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Infinitive and Gerund Constructions

Sometimes one verb can be used after another verb. Often the second verb is in the infinitive
form; but sometimes the second verb must be in the gerund. This depends on the first verb.

The –ing form focuses on:


Using a gerund suggests that you are referring to real activities or experiences.
an action or state before the action of the first verb :
She admitted taking a bribe
She finished doing her accounts yesterday
the activity itself. The second verb functions like a noun:
They have postponed launching the new model
I dislike travelling
“go” + sports or recreational activities usually take a gerund
Let’s go shopping
They went skiing
After a preposition you should use a gerund
I will talk with you before going to lunch

Verbs often followed by the gerund


admit give up enjoy can’t stand suggest
carry on mind consider look forward to,

The to-infinitive form focuses on:


Using an infinitive suggests that you are talking about potential or possible activities or
experiences
Show a purpose :
They’ve decided to go ahead with the idea
Show a future action (intention):
I expect to see them in Taiwan shortly
I’ve arranged to see the technical people tomorrow
Show a reason:
We are sad to hear about your difficulties

Verbs often followed by the infinitive:


attempt promise plan offer hope seem
wish pretend fail arrange guarantee

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Certain verbs are followed by either an infinitive or another verb+-ing but the choice
leads to a change in the meaning

Verbs which may take either infinitive or gerund:


advise agree allow begin cease continue
forget hate intend like love mean
need permit prefer propose prefer recommend
start stop try used to want regret
remember

begin, start, continue ,cease:


Either infinitive or gerund may be used without any difference in meaning, but the
infinitive is more usual with verbs of knowing and understanding
I began working/ I began to work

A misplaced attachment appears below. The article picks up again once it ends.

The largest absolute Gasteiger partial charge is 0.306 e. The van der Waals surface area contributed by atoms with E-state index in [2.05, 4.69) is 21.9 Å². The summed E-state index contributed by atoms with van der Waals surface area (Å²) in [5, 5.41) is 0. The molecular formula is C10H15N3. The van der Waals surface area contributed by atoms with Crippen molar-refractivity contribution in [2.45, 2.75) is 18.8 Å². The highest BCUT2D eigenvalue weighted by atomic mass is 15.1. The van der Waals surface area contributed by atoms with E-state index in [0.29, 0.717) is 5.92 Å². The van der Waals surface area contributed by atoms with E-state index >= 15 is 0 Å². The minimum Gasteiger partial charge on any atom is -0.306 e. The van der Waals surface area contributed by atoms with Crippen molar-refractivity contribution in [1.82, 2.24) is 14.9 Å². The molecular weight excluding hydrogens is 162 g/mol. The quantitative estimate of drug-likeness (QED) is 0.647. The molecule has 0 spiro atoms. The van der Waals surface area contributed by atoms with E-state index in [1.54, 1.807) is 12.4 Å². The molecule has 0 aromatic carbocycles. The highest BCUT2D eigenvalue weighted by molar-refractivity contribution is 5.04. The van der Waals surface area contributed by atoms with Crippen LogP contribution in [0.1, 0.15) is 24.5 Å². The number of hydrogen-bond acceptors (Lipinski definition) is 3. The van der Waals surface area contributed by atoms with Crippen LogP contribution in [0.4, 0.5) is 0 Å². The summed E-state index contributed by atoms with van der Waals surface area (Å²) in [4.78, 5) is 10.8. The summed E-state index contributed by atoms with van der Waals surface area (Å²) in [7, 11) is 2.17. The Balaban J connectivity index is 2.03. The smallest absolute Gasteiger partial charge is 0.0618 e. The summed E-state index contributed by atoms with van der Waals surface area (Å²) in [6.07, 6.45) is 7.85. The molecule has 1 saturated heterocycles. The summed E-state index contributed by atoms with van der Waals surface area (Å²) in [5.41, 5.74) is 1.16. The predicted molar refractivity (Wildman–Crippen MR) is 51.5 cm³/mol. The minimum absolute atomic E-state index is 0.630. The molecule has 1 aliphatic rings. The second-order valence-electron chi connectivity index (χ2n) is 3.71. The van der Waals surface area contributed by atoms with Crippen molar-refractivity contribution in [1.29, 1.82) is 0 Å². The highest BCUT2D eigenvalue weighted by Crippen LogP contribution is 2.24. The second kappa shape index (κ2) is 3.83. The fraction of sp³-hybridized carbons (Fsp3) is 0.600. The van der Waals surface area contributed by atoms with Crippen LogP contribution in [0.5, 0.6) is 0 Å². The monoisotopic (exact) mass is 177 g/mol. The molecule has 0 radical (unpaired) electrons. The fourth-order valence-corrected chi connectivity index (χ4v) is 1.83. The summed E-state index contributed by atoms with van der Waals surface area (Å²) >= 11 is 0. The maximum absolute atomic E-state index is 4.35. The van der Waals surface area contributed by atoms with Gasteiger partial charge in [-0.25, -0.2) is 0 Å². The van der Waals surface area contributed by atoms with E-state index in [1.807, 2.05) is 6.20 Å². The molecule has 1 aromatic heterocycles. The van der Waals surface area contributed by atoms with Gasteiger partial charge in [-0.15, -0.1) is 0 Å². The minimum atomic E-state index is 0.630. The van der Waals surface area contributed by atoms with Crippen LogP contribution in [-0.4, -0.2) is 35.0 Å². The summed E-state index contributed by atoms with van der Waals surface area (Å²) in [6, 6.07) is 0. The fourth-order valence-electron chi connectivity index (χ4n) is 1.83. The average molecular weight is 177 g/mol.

He continued living /to live above the shop
I am beginning to understand /see / realize why she acted as she did

advise, allow, permit, recommend:


If the person is mentioned we use the infinitive:
He advised me to apply at once
They don’t allow us to park here
She recommends housewives to buy the big tins
but if the person is not mentioned, the gerund is used:
He advised applying at once
They don’t allow parking
She recommends buying the big tins

remember, forget, regret


It is used with the gerund when the action expressed by the gerund is the earlier action
(refer to past events).
This is when you remember something that has happened in the past
I remember reading about the earthquake in the papers (reading is the first
action, remember is the second)
It's when you forget (or not) about, something that you've done in the past.
I’ll never forget waiting for bombs to fall = I’ll always remember waiting for
the bombs to fall.
This is when you are sorry about something you did in the past and you wish you
hadn't done it.
I regret spending so much money= (I’m sorry I spent so much money
(spending is the first action, regret is the second))

When remember, forget, regret themselves express the earlier action they are followed
by an infinitive.
This is when you think of something that you need to do.(and usually, you then do
the thing)
I’ll remember to ring John (remember is the earlier action)

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It's when you want to do something, but you forget about it
I often forget to sign my cheques (fail to remember)
We use this construction when we are giving someone bad news, in quite a formal
way.
I regret to say that you have failed your exam (regret is the first action, to say
is the second)

stop:
followed by the gerund is = cease, refers to the ending of an activity. When we stop
doing something it means the verb in the gerund is the thing that we stop
Stop talking
I can’t stop him talking to the press
followed by an infinitive of purpose: = halt, refers to an intention,). We stop something
else in order to do the verb in the infinitive
I stopped to ask the way ( I stopped in order to ask the way)
He stopped to buy the newspaper on the way back home

like:
followed by the gerund = enjoy ( usually used in the present or past tenses) prefer can be
used in the same way
He doesn’t like dancing
He prefers walking to cycling

followed by the infinitive =think wise or right


She likes them to play in the garden (she thinks they are safe there)
I like to go to the dentist twice a year (I think this wise)

try:
followed by gerund = experiment and see what happens. This is when you do something
as an experiment. The thing you do is not difficult, but you want to see if doing it will have the
result that you want.
Why don’t you try giving the staff greater autonomy?
I wanted to stop smoking, so I tried using nicotine patches
followed by infinitive =attempt, make an effort. This is when the thing you do itself is
difficult. In the present tense or future tense, this means you might not succeed in doing it. In
the past tense, it means that you made an effort to do the thing, but you did not succeed
He tried to learn car maintenance but gave up
I'll try to carry the suitcase, but it looks too heavy for me.
She tried to catch the bus, but she couldn't run fast enough

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